Monday, 10 October 2011

Fun Run

Fun run

This weekend I organised a 'fun run', to support the Linda Norgrove
Foundation ? she was an old university friend of mine killed in
Afghanistan a year ago, and her family and friends have set up a
charity in her memory. They held a run in Scotland this weekend and
we did a one here to support it. I just asked the guys, and they all
readily agreed. It's wonderful to discover you've got friends who'll
do that. Only in Scotland they're running 10k and we're running
500metres. But I promise you, it was tough enough. I tried it a
couple of weeks ago and it was my limit, I thought my chest would

Running here is a bit of a challenge ? our blood oxygen is pretty low
? around Hb saturations of 89-91% and that generally drops to 81-82%
on maximal effort. And the air is so cold and dry ? around minus 50
degrees centigrade just now - it?s is tough on the throat and chest
to breathe hard. And the snow is very soft underfoot, very hard going
to run in.

Many of us have been training together in the gym for months, and this
was our only time to go head to head ? there was certain to be some
pretty earnest competitiveness. Although I?ve put everyone through
some hard exercise inside, I had no certain idea what would happen
when we raced outside. So, we played it safe. There is just no
physical way you could run 10k here. The best thing would be to do a
short, fast race. That way we stay close to the base, and we stay
within sight of everybody else the whole way through. I got out a GPS
and wandered round the station looking for a good course, and I found
it?s 250 metres from the base up to the summer camp. Perfect. Run up,
round a St Andrews flag I planted up there and back to the start line.

So that was the plan, but I wondered how on earth could I persuade
anyone to do this. But it turned out that I didn?t need any
persuasion ? I asked, and everyone agreed. I was pretty amazed, and
really glad, to discover that everyone in our frequently fractious
crew was so ready to turn out, just because I asked them to. Of
course I played it a bit smart. I know well who would like to run,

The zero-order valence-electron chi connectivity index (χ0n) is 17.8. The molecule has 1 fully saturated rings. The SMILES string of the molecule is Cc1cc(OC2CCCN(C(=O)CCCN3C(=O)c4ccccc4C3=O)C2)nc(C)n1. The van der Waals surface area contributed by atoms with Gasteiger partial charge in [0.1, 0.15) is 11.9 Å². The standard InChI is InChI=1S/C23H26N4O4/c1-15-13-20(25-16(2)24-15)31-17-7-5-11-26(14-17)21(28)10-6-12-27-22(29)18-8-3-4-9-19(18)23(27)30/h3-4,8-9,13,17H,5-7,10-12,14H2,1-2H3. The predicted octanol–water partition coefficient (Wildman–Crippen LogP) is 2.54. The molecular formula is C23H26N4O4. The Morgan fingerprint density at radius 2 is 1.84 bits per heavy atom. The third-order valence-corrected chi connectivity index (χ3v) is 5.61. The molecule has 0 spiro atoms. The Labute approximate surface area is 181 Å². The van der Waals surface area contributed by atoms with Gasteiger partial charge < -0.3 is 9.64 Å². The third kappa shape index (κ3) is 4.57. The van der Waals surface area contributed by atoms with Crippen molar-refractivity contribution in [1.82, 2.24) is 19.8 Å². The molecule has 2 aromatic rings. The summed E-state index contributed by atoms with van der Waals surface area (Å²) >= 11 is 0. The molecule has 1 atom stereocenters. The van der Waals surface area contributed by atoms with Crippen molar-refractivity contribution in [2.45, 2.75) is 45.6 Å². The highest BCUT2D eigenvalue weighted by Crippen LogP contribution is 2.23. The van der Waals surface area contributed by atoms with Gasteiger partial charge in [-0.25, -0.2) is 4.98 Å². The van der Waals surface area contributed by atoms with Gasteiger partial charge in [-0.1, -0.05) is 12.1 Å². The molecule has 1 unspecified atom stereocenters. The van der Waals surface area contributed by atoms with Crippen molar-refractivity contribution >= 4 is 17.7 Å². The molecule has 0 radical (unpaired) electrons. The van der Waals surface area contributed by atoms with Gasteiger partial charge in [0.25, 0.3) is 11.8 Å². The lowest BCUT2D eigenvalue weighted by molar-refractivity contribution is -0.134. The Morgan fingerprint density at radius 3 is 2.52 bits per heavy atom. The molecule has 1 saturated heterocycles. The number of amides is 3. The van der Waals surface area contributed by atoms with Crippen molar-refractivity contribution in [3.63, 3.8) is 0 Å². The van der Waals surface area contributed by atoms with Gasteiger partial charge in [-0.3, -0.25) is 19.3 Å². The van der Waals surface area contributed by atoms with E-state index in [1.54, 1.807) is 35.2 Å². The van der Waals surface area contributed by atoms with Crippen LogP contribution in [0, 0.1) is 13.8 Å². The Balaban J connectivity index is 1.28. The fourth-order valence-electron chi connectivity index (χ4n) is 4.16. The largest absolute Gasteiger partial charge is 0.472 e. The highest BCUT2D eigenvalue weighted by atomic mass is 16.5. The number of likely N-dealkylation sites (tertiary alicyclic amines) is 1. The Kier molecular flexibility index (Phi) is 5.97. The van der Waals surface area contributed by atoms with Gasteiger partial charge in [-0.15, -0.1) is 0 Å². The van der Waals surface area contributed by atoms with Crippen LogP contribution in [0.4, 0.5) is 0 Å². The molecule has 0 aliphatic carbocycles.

who would be willing to run, and who would definitely not. So I
approached those guys and straight off asked them to help me run it ?
safety guy, photographer, filmer, race starter/timer. Everyone was
doing something they were happy to do. So we had ten runners and four
support. You know, I think it might be the first time of the whole
year that all fourteen of us were outside joining in something
together. Ilann won it by a long way as we knew he would, so I had
to have a second prize for everyone to race for, which Alessandro won.
Remarkably, I think everyone enjoyed themselves.

It turns out that the charity got people running on every continent.
So, although we didn?t directly raise any money I think we helped the
charity make a bit of publicity. I think they?re going to put up some
photos and video clips we sent them on their website, if you?re
interested. You never saw people so exhausted after taking 2 and a
half minutes to run 500metres.

Concordia station 75°06'06''S - 123°23'43''E
Local time UTC + 8

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1 comment:

  1. Hi Eoin

    I just came across your blog and it's a fantastic read about the physical effort you had to put in to make this happen (let alone persuading your colleagues to take part!). I was part of a group of people who walked the 10k in a sunny London park, something of a contrast to your efforts! Your local event definitely added to the global feel of the 10k so you certainly made a contribution.

    In case you haven't seen them, your photos are now on the Foundation's facebook page and their website as part of an interactive map. See

    Best wishes